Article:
Step 6 Every time and immediately before speaking, inhale deeply.
Take a quick, deep “belly breath.” It will: slow your speaking speed, comfortably enable each word to reach and easily be heard by the rear-most congregants. It will also enable for the last syllable of the last word in every sentence to be clearly heard. It will eliminate throat strain, increase the richness of your voice, enable clearer pronunciation and facilitate eye contact.
When you proclaim, pause and quickly, deeply inhale at every comma and period as well as at each change of thought, speaker and scene. Only then will you have the optimal lung power to project your voice that will be heard easily in the rear.
Virtually all church sound systems have dead spots which your projection needs to overcome.
If the Mass is crowded you must project much more since bodies absorb lots of sound. For example at Christmas, Easter, First Communion, Confirmation and other large liturgies.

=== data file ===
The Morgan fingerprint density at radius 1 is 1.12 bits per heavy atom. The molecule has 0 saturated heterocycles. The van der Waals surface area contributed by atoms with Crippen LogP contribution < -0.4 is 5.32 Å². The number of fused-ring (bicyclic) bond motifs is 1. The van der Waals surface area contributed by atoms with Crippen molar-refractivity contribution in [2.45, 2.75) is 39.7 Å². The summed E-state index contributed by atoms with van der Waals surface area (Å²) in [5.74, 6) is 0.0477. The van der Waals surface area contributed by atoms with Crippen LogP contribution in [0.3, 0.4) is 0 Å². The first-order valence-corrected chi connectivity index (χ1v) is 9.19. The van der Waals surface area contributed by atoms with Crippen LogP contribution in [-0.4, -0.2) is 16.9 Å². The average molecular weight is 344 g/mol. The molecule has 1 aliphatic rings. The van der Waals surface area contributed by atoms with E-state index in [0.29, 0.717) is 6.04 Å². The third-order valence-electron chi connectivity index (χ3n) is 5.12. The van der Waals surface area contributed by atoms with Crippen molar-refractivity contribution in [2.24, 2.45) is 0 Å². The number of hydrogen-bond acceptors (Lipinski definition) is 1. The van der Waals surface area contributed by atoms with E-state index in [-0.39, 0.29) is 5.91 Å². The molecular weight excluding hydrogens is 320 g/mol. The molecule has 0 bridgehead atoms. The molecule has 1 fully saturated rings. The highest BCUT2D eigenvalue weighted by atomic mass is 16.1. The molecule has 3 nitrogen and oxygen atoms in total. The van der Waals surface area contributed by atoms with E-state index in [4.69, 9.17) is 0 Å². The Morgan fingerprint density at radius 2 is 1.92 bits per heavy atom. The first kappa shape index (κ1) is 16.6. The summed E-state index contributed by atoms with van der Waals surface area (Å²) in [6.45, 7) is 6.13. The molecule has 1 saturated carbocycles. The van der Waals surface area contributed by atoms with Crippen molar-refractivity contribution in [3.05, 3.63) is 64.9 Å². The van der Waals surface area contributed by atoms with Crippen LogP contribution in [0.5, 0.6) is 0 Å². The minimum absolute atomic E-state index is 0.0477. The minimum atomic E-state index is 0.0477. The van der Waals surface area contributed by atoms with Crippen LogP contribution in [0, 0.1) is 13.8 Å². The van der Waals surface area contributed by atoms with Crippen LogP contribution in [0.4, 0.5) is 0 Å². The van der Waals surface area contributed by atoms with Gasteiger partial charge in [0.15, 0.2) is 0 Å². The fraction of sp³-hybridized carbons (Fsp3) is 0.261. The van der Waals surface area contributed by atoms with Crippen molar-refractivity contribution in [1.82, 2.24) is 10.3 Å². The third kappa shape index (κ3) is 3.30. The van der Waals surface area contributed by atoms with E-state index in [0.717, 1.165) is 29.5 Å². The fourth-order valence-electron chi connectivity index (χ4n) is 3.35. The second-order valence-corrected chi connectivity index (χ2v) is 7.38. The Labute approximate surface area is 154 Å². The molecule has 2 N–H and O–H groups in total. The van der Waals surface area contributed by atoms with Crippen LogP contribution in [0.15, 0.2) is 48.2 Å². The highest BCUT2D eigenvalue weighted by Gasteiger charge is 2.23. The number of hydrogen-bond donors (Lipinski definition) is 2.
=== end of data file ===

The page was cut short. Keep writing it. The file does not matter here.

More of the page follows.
You are encouraged to increase your lung capacity and power. See Google, muscles of respiration and deep breathing exercises for intercostal muscles and diaphragm.
Step 7 With the rear-most people, make and hold eye contact:
- for the entire opening line, “A Reading from . . . “,
- pause for two seconds, then each time when speaking a word or phrase which refers to the theme,
- then again for all of the last sentence which is spoken at a decelerating rate,
- then finally, after a three second pause, while proclaiming, “The Word of the Lord.”
If you hold eye contact with people in the front or middle of the congregation your voice projection will not reach the rear-most. It will reach only where you look.
Consider making eye contact with people in the front and middle only when you are silent.
The more text you memorize, the easier the eye contact.